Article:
Prostaglandin E(2)-stimulated secretion of protein in the salivary glands of the lone star tick via a phosphoinositide signaling pathway.
ABSTRACT Previous studies identified a prostaglandin E(2) (PGE(2)) receptor in the salivary glands of partially fed female lone star ticks, Amblyomma americanum (L.). In the present studies, protein secretion from dispersed salivary gland acini was shown to be specific for PGE(2), as compared with PGF(2alpha) or the thromboxane analog U-46619, in accordance with their respective binding affinities for the PGE(2) receptor. Furthermore, the selective PGE(2) EP1 receptor agonist, 17-phenyl trinor PGE(2), was as effective as PGE(2) in stimulating secretion of anticoagulant protein. Calcium ionophore A-23187 (1 to 100 microM) stimulated secretion of anticoagulant protein in a dose-dependent manner but the voltage-gated Ca(2+)-channel blocker verapamil (1 to 1000 microM) and the receptor-mediated Ca(2+)-entry antagonist, SK&F 96365 (1 and 10 microM), and 5mM ethylene glycol bis(beta-aminoethyl ether)-N,NN', N'-tetraacetic acid (EGTA) had no appreciable effect on inhibiting PGE(2)-stimulated secretion of anticoagulant protein. PGE(2) (0.1 microM) and the non-hydrolyzable analog of guanosine triphosphate (GTP), GTPgammaS (10 microM), directly activated phospholipase C (PLC) in a membrane-enriched fraction of the salivary glands after PLC was first incubated with the PGE(2) EP1 receptor antagonist AH-6809, which presumably antagonized endogenous PGE(2) (0.3 microM) in the broken-cell-membrane-enriched fraction. TMB-8, an antagonist of intracellular inositol trisphosphate (IP(3)) receptors, inhibited PGE(2)-stimulated secretion. The results support the hypothesis that PGE(2) stimulates secretion of tick salivary gland protein via a phosphoinositide signaling pathway and mobilization of intracellular Ca(2+).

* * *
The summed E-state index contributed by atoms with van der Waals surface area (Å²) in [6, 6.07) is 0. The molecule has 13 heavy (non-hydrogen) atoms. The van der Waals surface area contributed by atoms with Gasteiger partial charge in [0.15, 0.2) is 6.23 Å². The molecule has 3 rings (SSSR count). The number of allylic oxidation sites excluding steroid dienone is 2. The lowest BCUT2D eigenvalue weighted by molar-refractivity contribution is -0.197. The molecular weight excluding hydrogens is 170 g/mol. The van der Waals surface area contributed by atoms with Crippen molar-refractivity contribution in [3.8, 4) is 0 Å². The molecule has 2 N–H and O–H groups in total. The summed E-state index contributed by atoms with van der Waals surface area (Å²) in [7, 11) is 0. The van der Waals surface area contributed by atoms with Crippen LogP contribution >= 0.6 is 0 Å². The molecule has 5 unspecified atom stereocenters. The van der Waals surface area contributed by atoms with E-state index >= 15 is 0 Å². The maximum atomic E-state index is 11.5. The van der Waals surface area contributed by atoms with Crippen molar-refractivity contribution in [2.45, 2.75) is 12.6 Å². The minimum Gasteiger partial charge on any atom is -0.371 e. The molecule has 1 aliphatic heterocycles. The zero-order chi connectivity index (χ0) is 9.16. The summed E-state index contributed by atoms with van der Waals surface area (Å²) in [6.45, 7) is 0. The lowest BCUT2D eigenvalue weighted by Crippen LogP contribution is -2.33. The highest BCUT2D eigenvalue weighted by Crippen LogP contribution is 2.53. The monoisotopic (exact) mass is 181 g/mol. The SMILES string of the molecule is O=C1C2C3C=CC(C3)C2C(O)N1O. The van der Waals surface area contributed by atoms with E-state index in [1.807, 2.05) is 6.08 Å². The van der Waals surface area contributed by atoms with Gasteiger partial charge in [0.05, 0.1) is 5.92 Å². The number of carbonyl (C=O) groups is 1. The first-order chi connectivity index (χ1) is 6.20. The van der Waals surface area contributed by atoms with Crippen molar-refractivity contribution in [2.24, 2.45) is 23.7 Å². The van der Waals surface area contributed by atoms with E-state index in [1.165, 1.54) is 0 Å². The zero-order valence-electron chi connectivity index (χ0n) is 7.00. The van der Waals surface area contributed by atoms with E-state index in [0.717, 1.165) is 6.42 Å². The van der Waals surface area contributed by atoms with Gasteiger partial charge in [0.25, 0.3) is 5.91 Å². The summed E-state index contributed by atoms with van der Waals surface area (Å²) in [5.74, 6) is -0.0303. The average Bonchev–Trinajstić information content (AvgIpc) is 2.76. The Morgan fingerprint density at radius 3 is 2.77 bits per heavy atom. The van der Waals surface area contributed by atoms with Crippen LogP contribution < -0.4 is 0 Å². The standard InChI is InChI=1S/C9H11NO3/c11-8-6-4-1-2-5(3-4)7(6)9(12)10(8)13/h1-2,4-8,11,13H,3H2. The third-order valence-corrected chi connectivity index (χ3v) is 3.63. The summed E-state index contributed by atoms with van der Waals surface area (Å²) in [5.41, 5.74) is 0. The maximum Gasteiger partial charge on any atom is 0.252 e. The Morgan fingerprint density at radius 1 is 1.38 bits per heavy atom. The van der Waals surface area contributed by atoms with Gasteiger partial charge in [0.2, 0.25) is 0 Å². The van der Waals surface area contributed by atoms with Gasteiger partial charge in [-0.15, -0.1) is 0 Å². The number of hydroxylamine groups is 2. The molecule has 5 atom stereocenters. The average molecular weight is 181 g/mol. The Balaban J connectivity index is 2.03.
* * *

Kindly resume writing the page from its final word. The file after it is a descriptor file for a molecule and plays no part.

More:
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ABSTRACT: Ticks are important vectors of numerous human diseases and animal diseases. Feeding stimulates spermatogenesis, mating and insemination of male factors that trigger female reproduction. The physiology of male reproduction and its regulation of female development are essentially a black box. Several transcriptomes have catalogued expression of tick genes in the salivary glands, synganglion and midgut but no comprehensive investigation has addressed male reproduction and mating. Consequently, a new global approach using transcriptomics, proteomics, and quantitative gene expression is needed to understand male reproduction and stimulation of female reproduction.This first transcriptome to the reproductive biology of fed male ticks, Dermacentor variabilis, was obtained by 454 pyrosequencing (563,093 reads, 12,804 contigs). Gene Ontology (Biological Processes level III) recognized 3,866 transcripts in 73 different categories; spermiogenesis; spermatogenesis; peptidases, lipases and hydrolases; oxidative and environmental stress; immune defense; and protein binding. Reproduction-associated genes included serine/threonine kinase, metalloendoproteinases, ferritins, serine proteases, trypsin, cysteine proteases, serpins, a cystatin, GPCR and others. qRT-PCR showed significant upregulation from unfed versus fed adult male reproductive organs of zinc metalloprotease, astacin metalloprotease and serine protease, enzymes important in spermiogenesis and mating activity in insects, as well as a GPCR with the greatest similarity to a SIFamide receptor known to be important in regulating courtship behavior in Drosophila. Proteomics on these organs and the spermatophore by tryptic digestion/Liquid chromatography/Mass spectrometry/Mass spectrometry (LC/MS/MS) demonstrated expression of many of the same messages found by 454 sequencing, supporting their identification, and revealed differences in protein distribution in the reproductive system versus the spermatophore. We found Efα but no EF β in the transcriptome and neither of these proteins in the spermatophore. Thus, the previously described model for male regulation of female reproduction may not apply to other ticks. A new paradigm is needed to explain male stimulation of female tick reproduction.PLoS ONE 01/2011; 6(9):e24711. · 3.73 Impact Factor